Towards Deep Fake Video Detection Using PRNU Based Method

Manoranjan Mohanty: Hello, everyone, and thanks for watching this video. This video is about our paper “Towards Deep Fake Video Detection Using PRNU-Based Method”. This work was done in collaboration with UTS and University of Auckland.

So, deep fake video is not new to us. We know that the number of deep fake videos are increasing every day and we also acknowledge the danger that this deep fake video is bringing to our society. And this is one of this example where it has been shown how deep fake video can be really difficult to detect, and how deep fake video can be used: very natural looking, you know, videos or fake videos.

So, this is a real actor and this particular scene is from this movie, which is one of the movies in the Indiana Jones series. The real actor is Harrison Ford and this movie was, I think, back in 1981, if I remember it properly. Then using deep fake videos, this actor has been replaced by Nicolas Cage.

And as you can see, for a normal eye where we don’t know who was the original actor, it is really difficult to know if Nicolas Cage was not the actor in that movie. So, this is an example where maybe the threat is not there or not visible, but just imagine these videos are pornographic videos. So in that case, deep fake videos can be used to create pornographic videos of anyone.

Deep fake videos can also be used and are also being used to create fake information, mainly in political domain, and so on. So, this is something where research is ongoing, I’m not going to talk more about that, but then of course the question here is how to find out if a particular video is a deep fake video or not.

So, that’s a particular question that people are currently working on a lot. And we also basically looked at this problem in this particular paper, and the way we wanted to find out if a particular video is a deep fake video or not is by dividing this in our video into multiple parts. So, here we have shown two different parts, and then finding out if all the parts belongs to a particular camera.

If two different parts of this video is filmed from two different cameras, then we can assume that this video is tampered with, right? So, by the way, this is particularly a frame of the video. So, this was our task then to find out whether a particular part of the video belongs to a particular camera or not. We explored, or we can use, the PRNU-based method.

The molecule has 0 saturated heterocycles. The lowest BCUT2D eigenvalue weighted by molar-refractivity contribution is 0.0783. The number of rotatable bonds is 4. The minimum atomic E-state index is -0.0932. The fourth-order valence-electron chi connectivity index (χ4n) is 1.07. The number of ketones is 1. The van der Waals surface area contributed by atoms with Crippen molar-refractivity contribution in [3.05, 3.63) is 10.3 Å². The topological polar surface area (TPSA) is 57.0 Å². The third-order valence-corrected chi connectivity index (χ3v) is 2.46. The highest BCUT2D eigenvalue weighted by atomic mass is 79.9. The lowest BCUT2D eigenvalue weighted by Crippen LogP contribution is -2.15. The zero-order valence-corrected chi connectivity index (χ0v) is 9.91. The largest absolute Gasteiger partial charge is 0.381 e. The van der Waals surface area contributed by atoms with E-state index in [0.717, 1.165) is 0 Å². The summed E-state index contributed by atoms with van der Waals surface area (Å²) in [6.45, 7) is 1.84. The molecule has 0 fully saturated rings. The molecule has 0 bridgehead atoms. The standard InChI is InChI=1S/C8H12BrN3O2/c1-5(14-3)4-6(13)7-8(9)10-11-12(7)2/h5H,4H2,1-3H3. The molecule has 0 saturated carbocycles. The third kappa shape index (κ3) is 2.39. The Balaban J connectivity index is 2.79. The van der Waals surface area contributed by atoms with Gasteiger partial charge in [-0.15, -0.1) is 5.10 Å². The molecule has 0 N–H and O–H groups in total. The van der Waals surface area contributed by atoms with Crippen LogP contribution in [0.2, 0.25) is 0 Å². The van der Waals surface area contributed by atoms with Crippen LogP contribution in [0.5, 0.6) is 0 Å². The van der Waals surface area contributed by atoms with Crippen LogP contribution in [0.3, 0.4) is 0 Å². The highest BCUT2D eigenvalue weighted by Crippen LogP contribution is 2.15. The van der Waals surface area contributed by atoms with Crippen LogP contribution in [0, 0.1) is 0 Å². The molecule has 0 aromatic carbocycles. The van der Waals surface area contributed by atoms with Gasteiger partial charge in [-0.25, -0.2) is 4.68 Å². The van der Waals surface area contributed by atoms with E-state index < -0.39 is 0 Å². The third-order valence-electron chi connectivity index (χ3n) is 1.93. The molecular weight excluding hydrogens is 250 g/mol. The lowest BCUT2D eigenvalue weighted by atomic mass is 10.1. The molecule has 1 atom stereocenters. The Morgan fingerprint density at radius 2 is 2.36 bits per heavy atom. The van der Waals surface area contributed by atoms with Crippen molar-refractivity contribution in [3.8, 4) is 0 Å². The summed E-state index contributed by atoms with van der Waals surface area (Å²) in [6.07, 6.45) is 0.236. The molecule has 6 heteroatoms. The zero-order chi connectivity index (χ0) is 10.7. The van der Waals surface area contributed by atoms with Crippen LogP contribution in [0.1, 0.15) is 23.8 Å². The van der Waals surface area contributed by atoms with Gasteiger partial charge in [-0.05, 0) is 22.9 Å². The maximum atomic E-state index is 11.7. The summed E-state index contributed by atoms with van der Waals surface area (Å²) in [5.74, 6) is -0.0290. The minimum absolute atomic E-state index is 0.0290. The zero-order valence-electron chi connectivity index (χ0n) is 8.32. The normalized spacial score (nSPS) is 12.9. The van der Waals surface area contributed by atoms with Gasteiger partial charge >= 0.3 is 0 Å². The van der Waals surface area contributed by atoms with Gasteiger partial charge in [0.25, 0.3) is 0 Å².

So, the PRNU-based method is a very popular method to find out if a particular image which is anonymous image has been taken by a particular camera or not. Here the experiment is in noise of the camera sensor, and we have to find this noise.

To find that noise, what we need is certain images from this camera, maybe 10 or 20 images, and then we get the noise and then combine those noise, and that becomes a PRNU noise or estimated PRNU noise, because we are doing the estimation here. And if it looks like this estimated PRNU noise is unique to this particular camera, that’s how, that’s why we call that noise a fingerprint. So, this noise is particularly unique to this photograph camera.

So, yeah, so after that we get a noise similarly from an anonymous image, then match the fingerprint, which we can prepare before with the noise of the anonymous image to find out if they match. And if there is a match, then we conclude that this anonymous image has been taken by this particular camera.

Now this is a full image, and PRNU-based method, what’s really good is that’s a different research area that has shown that PRNU-based method is a really reliable method for this kind of problem. And it has also been shown that the part of the image, I mean, it can also be found out if part of the image also has been taken by this particular camera. So, in that case, we simply divide that image and then see whether it’s, the noise from this part of the image is matching to part of the fingerprint, right?

So, based on that, basically, hypothesis, we did certain experiments in a [indecipherable] state. So, the experiment was a limited experiment with a limited data set and in a controlled environment meaning that we could dictate a pure data set. But we acknowledged that for this method to be really successful, it should work for any kind of, reasonably, any other videos which is available on the web, PRNU sophistications and that should [indecipherable] what we’re working on.

And from our limited and controlled experiment, it looks like the PRNU-based method has the full means to find out if a video is….

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